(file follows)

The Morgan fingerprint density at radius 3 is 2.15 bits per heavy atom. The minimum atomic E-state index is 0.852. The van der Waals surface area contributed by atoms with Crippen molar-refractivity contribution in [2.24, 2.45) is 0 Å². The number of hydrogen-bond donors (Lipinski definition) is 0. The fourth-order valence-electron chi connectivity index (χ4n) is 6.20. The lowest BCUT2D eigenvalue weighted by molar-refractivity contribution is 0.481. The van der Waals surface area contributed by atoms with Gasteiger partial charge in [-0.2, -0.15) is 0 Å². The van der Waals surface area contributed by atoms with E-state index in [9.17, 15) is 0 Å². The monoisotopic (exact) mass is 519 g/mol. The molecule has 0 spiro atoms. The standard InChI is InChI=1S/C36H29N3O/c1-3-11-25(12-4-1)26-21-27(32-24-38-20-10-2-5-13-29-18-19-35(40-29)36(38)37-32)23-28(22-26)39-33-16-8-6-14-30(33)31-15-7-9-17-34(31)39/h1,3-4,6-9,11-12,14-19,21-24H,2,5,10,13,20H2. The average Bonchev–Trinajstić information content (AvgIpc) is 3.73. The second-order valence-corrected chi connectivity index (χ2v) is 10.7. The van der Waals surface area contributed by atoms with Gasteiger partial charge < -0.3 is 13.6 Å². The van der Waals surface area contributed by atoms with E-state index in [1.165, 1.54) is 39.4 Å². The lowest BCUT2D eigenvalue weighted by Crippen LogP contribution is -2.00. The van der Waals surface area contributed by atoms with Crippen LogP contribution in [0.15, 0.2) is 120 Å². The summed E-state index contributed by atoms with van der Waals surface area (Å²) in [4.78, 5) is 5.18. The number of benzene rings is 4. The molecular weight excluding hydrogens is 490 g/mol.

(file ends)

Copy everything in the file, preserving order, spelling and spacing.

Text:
The Morgan fingerprint density at radius 3 is 2.15 bits per heavy atom. The minimum atomic E-state index is 0.852. The van der Waals surface area contributed by atoms with Crippen molar-refractivity contribution in [2.24, 2.45) is 0 Å². The number of hydrogen-bond donors (Lipinski definition) is 0. The fourth-order valence-electron chi connectivity index (χ4n) is 6.20. The lowest BCUT2D eigenvalue weighted by molar-refractivity contribution is 0.481. The van der Waals surface area contributed by atoms with Gasteiger partial charge in [-0.2, -0.15) is 0 Å². The van der Waals surface area contributed by atoms with E-state index in [9.17, 15) is 0 Å². The monoisotopic (exact) mass is 519 g/mol. The molecule has 0 spiro atoms. The standard InChI is InChI=1S/C36H29N3O/c1-3-11-25(12-4-1)26-21-27(32-24-38-20-10-2-5-13-29-18-19-35(40-29)36(38)37-32)23-28(22-26)39-33-16-8-6-14-30(33)31-15-7-9-17-34(31)39/h1,3-4,6-9,11-12,14-19,21-24H,2,5,10,13,20H2. The average Bonchev–Trinajstić information content (AvgIpc) is 3.73. The second-order valence-corrected chi connectivity index (χ2v) is 10.7. The van der Waals surface area contributed by atoms with Gasteiger partial charge < -0.3 is 13.6 Å². The van der Waals surface area contributed by atoms with E-state index in [1.165, 1.54) is 39.4 Å². The lowest BCUT2D eigenvalue weighted by Crippen LogP contribution is -2.00. The van der Waals surface area contributed by atoms with Crippen LogP contribution in [0.15, 0.2) is 120 Å². The summed E-state index contributed by atoms with van der Waals surface area (Å²) in [4.78, 5) is 5.18. The number of benzene rings is 4. The molecular weight excluding hydrogens is 490 g/mol.